The recess of Speyer of 10 June 1544, Section 74, orders, that since the dangerous and seductive sect of Anabaptists is gaining the upper hand in the Holy Roman Empire Charles has made an agreement with the estates to this effect that whether in the cities or in the country, if one has the duty of denouncing and another the duty of arresting; if the denouncer is negligent, the one who has the duty to arrest shall have the authority to seize the Anabaptists and proceed against them in accord with the decrees. Also the negligent denouncer shall be punished. But all authorities in whose domain such persons are arrested shall diligently strive to have them converted through their scholars and theologians.
The imperial recess of Augsburg of 14 February 1551, states in Sections 87-94 that all Anabaptists of accountable age who do not obey the authorities and swear the required oaths, or are unwilling to recognize any authority shall be executed by fire, sword, or the like. The leaders and preachers of the vice of rebaptism shall by no means be pardoned, but shall be earnestly dealt with, both those who persist in their error and those who fall back into it. But those who confess their error and are willing to recant may, according to rank, nature, youth, and other circumstances, be pardoned.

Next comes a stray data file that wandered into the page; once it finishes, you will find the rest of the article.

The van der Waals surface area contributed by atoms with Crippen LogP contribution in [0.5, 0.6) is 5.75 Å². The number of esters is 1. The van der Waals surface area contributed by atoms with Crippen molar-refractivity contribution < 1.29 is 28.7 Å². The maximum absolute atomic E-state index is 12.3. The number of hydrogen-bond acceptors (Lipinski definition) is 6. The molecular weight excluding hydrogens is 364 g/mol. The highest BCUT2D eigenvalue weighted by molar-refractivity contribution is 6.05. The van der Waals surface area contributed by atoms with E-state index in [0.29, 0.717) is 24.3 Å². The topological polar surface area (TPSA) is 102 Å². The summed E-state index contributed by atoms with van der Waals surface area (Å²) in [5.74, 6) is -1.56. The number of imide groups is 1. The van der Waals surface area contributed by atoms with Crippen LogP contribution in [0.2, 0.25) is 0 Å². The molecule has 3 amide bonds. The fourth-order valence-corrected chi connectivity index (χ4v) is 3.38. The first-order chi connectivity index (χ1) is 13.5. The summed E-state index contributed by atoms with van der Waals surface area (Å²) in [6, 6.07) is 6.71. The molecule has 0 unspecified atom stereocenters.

The imperial recess of Augsburg of 25 September 1555, Section 17, states that all other creeds with the exception of the Catholic and the Augsburg (Lutheran) are not meant in the religious peace, but are wholly excluded. Therewith the general imperial recesses against the Anabaptists close. Concurrently there are, however, the much more numerous mandates and decrees of the individual rulers and imperial cities, issued on the basis of the above recesses or on their own initiative.
Bossert, Gustav. Quellen zur Geschichte der Täufer I. Band, Herzogtum Württemberg. Leipzig: M. Heinsius, 1930
Hege, Christian and Christian Neff. Mennonitisches Lexikon. 4 v. Frankfurt & Weierhof: Hege; Karlsruhe; Schneider, 1913-1967: II, 450 f.
Koch, E. A. and H. C. von Lenckenberg. Neue und vollständigere Sammlung der Reichsabschiede. Frankfurt, 1747.
Adapted by permission of Herald Press, Harrisonburg, Virginia, and Waterloo, Ontario, from Mennonite Encyclopedia, Vol. 3, pp. 17-18. All rights reserved. For information on ordering the encyclopedia visit the Herald Press website.